Smith isn’t the only one feeling this way. The OSB trustee said she feels “alone” in her efforts to maintain traditional values and policies within her district.

“It’s always a battle when you want to bring in traditional viewpoints,” she said.

The trustee spoke about her concern that many school boards—both public and Catholic—are abandoning their traditional foundations. but said trustees who are willing to speak up are scarce.

“There’s a few of us [like-minded trustees] across Ontario and we all feel alone,” she said.

A registered early-childhood educator (ECE) in the Huron-Superior District School Board, who also wished to remain anonymous, told The Epoch Times that her freedom of opinion has been directly challenged in the past by her district’s administration.

During a mandatory meeting for all district staff members in 2020, administration gave a presentation claiming that the concept of “white privilege” was inherently true. The ECE challenged the presentation with the principal of the school where the meeting took place, but was immediately shut down.

“He said that if I worked for the board, then I better make sure that I subscribed to all of their belief systems,” she said.

“I argued, saying I’m an independent thinker and that I’m not going to subscribe to something just because they tell me that I have to. That argument didn’t go any further than between him and I, but he basically, in a roundabout way, threatened my position.”

‘It’s Time to Man Up’

Teresa Pierre, president of the Ontario education activism group Parents As First Educators, told The Epoch Times that many people are afraid of running for the job of trustee because of the heated political climate in the province’s school boards.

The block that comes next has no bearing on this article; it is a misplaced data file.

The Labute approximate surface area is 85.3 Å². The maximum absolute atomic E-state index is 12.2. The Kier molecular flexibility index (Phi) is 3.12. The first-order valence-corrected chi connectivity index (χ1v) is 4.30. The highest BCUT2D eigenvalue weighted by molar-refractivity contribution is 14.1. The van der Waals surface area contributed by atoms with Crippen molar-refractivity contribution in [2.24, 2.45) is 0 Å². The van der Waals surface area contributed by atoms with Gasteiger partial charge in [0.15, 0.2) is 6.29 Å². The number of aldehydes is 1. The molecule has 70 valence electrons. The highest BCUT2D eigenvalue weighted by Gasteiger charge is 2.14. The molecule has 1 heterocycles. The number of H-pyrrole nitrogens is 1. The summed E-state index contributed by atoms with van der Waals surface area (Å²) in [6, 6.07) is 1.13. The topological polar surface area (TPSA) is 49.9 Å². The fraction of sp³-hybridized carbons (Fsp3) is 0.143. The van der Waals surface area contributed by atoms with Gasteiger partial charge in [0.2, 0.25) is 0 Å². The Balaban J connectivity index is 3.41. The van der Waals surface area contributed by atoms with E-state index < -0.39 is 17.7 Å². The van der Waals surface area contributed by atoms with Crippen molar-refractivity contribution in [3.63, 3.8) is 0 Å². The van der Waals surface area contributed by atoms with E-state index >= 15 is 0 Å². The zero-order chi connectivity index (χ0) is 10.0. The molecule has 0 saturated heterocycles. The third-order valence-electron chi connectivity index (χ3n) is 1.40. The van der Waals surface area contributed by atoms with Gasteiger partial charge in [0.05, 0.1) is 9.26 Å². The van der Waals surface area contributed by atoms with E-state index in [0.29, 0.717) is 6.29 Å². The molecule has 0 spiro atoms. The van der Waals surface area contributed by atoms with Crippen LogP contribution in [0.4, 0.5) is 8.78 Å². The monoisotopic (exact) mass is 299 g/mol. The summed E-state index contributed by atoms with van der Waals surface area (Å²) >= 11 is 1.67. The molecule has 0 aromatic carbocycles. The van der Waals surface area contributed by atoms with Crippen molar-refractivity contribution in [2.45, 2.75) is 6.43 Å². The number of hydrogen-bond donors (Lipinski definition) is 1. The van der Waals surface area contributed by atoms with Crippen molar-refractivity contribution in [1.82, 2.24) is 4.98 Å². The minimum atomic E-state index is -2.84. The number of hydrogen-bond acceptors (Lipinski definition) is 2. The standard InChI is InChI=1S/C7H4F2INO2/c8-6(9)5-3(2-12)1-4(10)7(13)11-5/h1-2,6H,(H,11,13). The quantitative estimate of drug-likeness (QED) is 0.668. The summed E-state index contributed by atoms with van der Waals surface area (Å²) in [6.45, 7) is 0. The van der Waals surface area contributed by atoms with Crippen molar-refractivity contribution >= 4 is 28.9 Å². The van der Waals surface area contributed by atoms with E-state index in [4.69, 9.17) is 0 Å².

“The fear that their free speech will be cancelled by the ‘woke party’ has people afraid to run,” she said. “It’s making people afraid to speak in meetings and it’s making them afraid of the repercussions.”

The anonymous Huron-Superior ECE said she’s “not in the least surprised” that some school boards are struggling to find candidates.

“Anyone who tries to preserve tradition and keep to the truth is ousted and persecuted, and so I think people are afraid—they’re genuinely afraid but also completely exhausted,” she said.

But parents should see the current lack of trustee candidates in some districts as a “wake-up call” and an opportunity to take back charge of their children’s education, the ECE said.

“I think this is going to be a major wake-up call for parents. If they want any sort of say in the direction that their child’s education takes, then they better see this as a three-alarm fire. They have to get involved.”

For Pierre, the candidate shortages represent a now-or-never opportunity to change Ontario public education for the better.

“It’s time to man up,” she said. “Because if we don’t, it will only get worse and the repercussions are going to be visited on our children.”

The trustee elections will take place on Oct. 24.

Correction: Two quotes in this article by Teresa Pierre, president of Parents as First Educators, and the anonymous Huron-Superior ECE were misattributed. Additionally, Teresa Pierre is not an ECE with the Huron-Superior District School Board. The Epoch Times regrets the errors.